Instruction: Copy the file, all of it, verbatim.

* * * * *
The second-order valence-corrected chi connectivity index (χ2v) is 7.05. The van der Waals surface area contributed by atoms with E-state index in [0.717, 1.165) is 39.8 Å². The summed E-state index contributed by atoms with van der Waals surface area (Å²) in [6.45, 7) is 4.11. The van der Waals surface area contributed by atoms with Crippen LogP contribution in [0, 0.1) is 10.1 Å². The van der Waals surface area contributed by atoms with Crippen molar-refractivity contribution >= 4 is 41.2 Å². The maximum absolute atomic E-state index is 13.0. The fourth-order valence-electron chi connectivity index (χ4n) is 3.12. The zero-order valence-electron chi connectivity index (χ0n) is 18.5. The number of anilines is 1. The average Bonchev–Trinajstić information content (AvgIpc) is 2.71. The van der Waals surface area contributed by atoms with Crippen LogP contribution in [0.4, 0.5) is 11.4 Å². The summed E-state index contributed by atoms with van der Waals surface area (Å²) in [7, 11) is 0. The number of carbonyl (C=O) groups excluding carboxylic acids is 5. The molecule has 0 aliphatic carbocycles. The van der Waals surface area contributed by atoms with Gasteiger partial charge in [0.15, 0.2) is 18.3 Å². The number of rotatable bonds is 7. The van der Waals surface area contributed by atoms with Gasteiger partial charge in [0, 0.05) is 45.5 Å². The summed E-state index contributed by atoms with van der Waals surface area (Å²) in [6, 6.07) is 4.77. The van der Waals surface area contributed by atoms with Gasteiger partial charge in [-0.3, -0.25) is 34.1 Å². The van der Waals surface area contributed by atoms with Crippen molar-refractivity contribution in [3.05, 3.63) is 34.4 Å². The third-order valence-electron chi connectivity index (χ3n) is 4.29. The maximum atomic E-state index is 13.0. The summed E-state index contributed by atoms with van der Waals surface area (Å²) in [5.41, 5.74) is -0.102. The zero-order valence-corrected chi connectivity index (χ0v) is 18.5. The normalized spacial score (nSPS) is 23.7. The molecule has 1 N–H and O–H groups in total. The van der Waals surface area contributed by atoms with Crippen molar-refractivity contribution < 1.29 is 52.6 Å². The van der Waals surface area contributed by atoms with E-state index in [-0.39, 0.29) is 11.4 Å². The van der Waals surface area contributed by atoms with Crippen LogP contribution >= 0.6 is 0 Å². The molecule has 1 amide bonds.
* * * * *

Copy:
The second-order valence-corrected chi connectivity index (χ2v) is 7.05. The van der Waals surface area contributed by atoms with E-state index in [0.717, 1.165) is 39.8 Å². The summed E-state index contributed by atoms with van der Waals surface area (Å²) in [6.45, 7) is 4.11. The van der Waals surface area contributed by atoms with Crippen LogP contribution in [0, 0.1) is 10.1 Å². The van der Waals surface area contributed by atoms with Crippen molar-refractivity contribution >= 4 is 41.2 Å². The maximum absolute atomic E-state index is 13.0. The fourth-order valence-electron chi connectivity index (χ4n) is 3.12. The zero-order valence-electron chi connectivity index (χ0n) is 18.5. The number of anilines is 1. The average Bonchev–Trinajstić information content (AvgIpc) is 2.71. The van der Waals surface area contributed by atoms with Crippen LogP contribution in [0.4, 0.5) is 11.4 Å². The summed E-state index contributed by atoms with van der Waals surface area (Å²) in [7, 11) is 0. The number of carbonyl (C=O) groups excluding carboxylic acids is 5. The molecule has 0 aliphatic carbocycles. The van der Waals surface area contributed by atoms with Gasteiger partial charge in [0.15, 0.2) is 18.3 Å². The number of rotatable bonds is 7. The van der Waals surface area contributed by atoms with Gasteiger partial charge in [0, 0.05) is 45.5 Å². The summed E-state index contributed by atoms with van der Waals surface area (Å²) in [6, 6.07) is 4.77. The van der Waals surface area contributed by atoms with Gasteiger partial charge in [-0.3, -0.25) is 34.1 Å². The van der Waals surface area contributed by atoms with Crippen molar-refractivity contribution in [3.05, 3.63) is 34.4 Å². The third-order valence-electron chi connectivity index (χ3n) is 4.29. The maximum atomic E-state index is 13.0. The summed E-state index contributed by atoms with van der Waals surface area (Å²) in [5.41, 5.74) is -0.102. The zero-order valence-corrected chi connectivity index (χ0v) is 18.5. The normalized spacial score (nSPS) is 23.7. The molecule has 1 N–H and O–H groups in total. The van der Waals surface area contributed by atoms with Crippen molar-refractivity contribution < 1.29 is 52.6 Å². The van der Waals surface area contributed by atoms with E-state index in [-0.39, 0.29) is 11.4 Å². The van der Waals surface area contributed by atoms with Crippen LogP contribution >= 0.6 is 0 Å². The molecule has 1 amide bonds.